- About ASF
- What is Autism?
- How Common is Autism?
- Early Signs of Autism
- Autism Diagnosis
- Following a Diagnosis
- Treatment Options
- Beware of Non Evidence-Based Treatments
- Autism and Vaccines
- Autism Science
- Autism Research Strategic Plan
- Research by Topic
- Research by Year
- Interviews with Scientists
- Science Journals
- Autism In The News
- Recommended Reading
- Participate in Research
- NIH ACE Grants
- NIMH Resources
- Autism Research Glossary
- Quick Facts About Autism
- What We Fund
- Funding Calendar
- ASF Funded Research
- Research Results
- Grant Outcomes Reports
- Apply for a Research Grant
- Apply for a Research Mini-Grant
- Apply for an Undergraduate Summer Research Grant
- Apply for IMFAR Travel Grant
- Get Involved
- Day of Learning & Evening of Celebration
- Contact Us
The Autism Science Foundation has accomplished a lot since its founding in 2009 and has been recognized for its contributions to the autism community. Here are some highlights:
In its four years of operation, ASF has funded over $1.1 million in autism research grants with over $350,000 given in 2013 alone.
In 2011, GuideStar ranked ASF as the number one startup nonprofit in the category "Disabilities".
ASF has provided funding for over 30 stakeholders and over a dozen scientists to attend the International Meeting for Autism Research.
- ASF Board Members and Science Advisors have spoken about autism science issues on Good Morning America, CBS Evening News, the Today Show, the Dr. Oz Show, The Colbert Report, on CNN, MSNBC, & Fox News, as well as in USA Today, the New York Times and the Wall Street Journal.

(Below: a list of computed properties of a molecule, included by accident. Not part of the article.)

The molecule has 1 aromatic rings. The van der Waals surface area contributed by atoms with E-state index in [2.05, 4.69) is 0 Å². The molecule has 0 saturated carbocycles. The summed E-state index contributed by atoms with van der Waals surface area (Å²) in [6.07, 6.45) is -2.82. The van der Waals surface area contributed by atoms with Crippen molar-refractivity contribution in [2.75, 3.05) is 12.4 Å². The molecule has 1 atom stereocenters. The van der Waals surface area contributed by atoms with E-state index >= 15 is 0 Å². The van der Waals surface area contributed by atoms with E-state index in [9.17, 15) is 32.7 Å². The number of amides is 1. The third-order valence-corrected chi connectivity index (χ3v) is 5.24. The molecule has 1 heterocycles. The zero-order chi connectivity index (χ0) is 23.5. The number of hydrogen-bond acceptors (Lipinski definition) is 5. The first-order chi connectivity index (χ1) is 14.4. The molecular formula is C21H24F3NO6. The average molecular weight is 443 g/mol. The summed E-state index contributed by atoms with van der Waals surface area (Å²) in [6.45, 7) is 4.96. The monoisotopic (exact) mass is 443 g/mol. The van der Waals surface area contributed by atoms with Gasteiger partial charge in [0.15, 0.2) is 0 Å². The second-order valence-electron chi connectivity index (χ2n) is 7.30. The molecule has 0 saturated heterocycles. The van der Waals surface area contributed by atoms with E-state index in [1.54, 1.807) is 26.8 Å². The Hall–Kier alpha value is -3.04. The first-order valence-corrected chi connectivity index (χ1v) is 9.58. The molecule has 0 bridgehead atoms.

ASF's Facebook page was voted in the Top 5 Most Informative Autism Pages on Facebook by Babble.com.
Nature Magazine profiled the Autism Science Foundation in an article entitled "Autism's Fight for Facts: A Voice for Science".
ASF launched a national awareness campaign to encourage families to donate brain tissue for autism research.
ASF led a consortium of autism organizations to fund a survey quantifying autism-related wandering. The data, published in Pediatrics, indicated that 50% of children with autism have wandered from safe places and many have ended up in dangerous, life threatening situations. As a result of the study, a new ICD-9 medical subclassification code for wandering was created to protect children with autism who wander.
ASF, in partnership with the UJA-Federation of New York, collected over 300 surveys that provided much needed information about which types of services and programs are most needed by adults with autism.
ASF co-founder and president Alison Singer and scientific advisory board member Dr. David Mandell were appointed to the Interagency Autism Coordinating Committee, which guides the federal government's investment in autism research.
- ASF Co-Founder Karen London and ASF Scientific Advisory Board Member Dr. Eric London were awarded the International Society of Autism Research (INSAR) Advocate Award in 2011.